When you think of Los Angeles, archaeology probably doesn't first come to mind (unless you count Hollywood's Indiana Jones). But one of the world's most famous fossil locales is right there, along Miracle Mile. It's La Brea Tar Pits
(the associated Page Museum
houses more than three million Ice Age specimens), and this week, museum-goers are celebrating 100 years of excavation there. (Click here
for a detailed history and here
for a timeline of Pleistocene animals.)
This past August, some of the SciFri staff and I had a chance to visit La Brea, and boy, what a place. It oozes with (smelly) history, and we were lucky to time travel with John M. Harris, Ph.D., the Natural History Museum of Los Angeles County's director of Vertebrate Studies. The pictures here don't do La Brea justice, but hopefully they'll give you an idea of what's there.
The photo above shows part of a Columbian mammoth, moniker: Zed. Zed was discovered as part of Project 23, the name given to a bunch of recently unearthed fossils. Harris says that the fossil's exposed teeth indicate that Zed was a male in his late forties when he died. What got him? Probably soft tissue injuries sustained 37,000 years ago during a fight for a mate. That's right, Zed died for a girl. While Zed's grave was a stream bed rather than an asphalt seep, "his skull is leaking asphalt and many (but not all) of his bones are impregnated with asphalt," according to Harris, "The asphalt was probably floating on the surface of the river and wicked into some of the bones of this skeleton."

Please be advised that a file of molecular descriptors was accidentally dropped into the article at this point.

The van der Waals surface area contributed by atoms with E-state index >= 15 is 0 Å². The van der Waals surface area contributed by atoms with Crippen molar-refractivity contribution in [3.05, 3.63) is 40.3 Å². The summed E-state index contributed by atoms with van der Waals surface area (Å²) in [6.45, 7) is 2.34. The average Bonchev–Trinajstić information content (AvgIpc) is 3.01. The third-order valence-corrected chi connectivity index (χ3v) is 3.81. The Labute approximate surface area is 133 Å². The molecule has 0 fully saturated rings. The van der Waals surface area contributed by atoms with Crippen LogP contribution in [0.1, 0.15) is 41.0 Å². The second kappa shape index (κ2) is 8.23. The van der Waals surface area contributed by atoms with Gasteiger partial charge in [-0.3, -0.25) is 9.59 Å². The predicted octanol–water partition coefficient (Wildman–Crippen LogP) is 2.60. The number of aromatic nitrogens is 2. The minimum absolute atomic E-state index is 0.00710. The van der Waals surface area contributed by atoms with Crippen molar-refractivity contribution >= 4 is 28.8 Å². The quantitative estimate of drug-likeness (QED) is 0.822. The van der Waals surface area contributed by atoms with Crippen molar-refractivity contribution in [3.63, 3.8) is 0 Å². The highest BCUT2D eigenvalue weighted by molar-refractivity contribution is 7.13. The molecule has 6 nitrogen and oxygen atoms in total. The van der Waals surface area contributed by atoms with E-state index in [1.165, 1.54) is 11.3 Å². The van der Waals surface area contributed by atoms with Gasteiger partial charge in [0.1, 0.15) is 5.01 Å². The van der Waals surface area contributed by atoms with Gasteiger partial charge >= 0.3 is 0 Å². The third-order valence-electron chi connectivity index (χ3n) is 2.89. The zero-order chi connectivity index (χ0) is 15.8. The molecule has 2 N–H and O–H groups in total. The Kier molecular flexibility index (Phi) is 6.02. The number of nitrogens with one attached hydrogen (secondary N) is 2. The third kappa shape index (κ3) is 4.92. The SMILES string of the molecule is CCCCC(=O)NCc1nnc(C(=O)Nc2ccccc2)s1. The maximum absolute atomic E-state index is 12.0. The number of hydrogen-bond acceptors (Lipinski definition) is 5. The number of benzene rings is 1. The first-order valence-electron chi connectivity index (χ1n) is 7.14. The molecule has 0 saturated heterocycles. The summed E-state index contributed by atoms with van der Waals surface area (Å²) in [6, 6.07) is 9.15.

Here, John Harris and I are looking at several types of bones from Project 23. The large bones at the back of the deposit are from bison, he says, while the smaller bones at the front are a mixture of dire wolf, coyote, and bird bones. The spaces between the larger bones have revealed a number of lizard, snake, rabbit, rodent, and insect fossils. All of the fossils in this deposit are older than 42,000 years, according to Harris.
This is the "Pit 91 excavation site," which was excavated to recover small fossils—snails, insects, rodents, plants, that sort of thing—that occur in what Harris describes as "the asphaltic matrix surrounding the larger bones." Excavation is now down to 14 feet below the surface of the ground, according to Harris. The red flag marks a Harlan's ground sloth pelvis. The blue flag points to a horse radius. Most of the fossils here are about 27,000 years old and help us understand what habitats were around in southern California at the time, says Harris.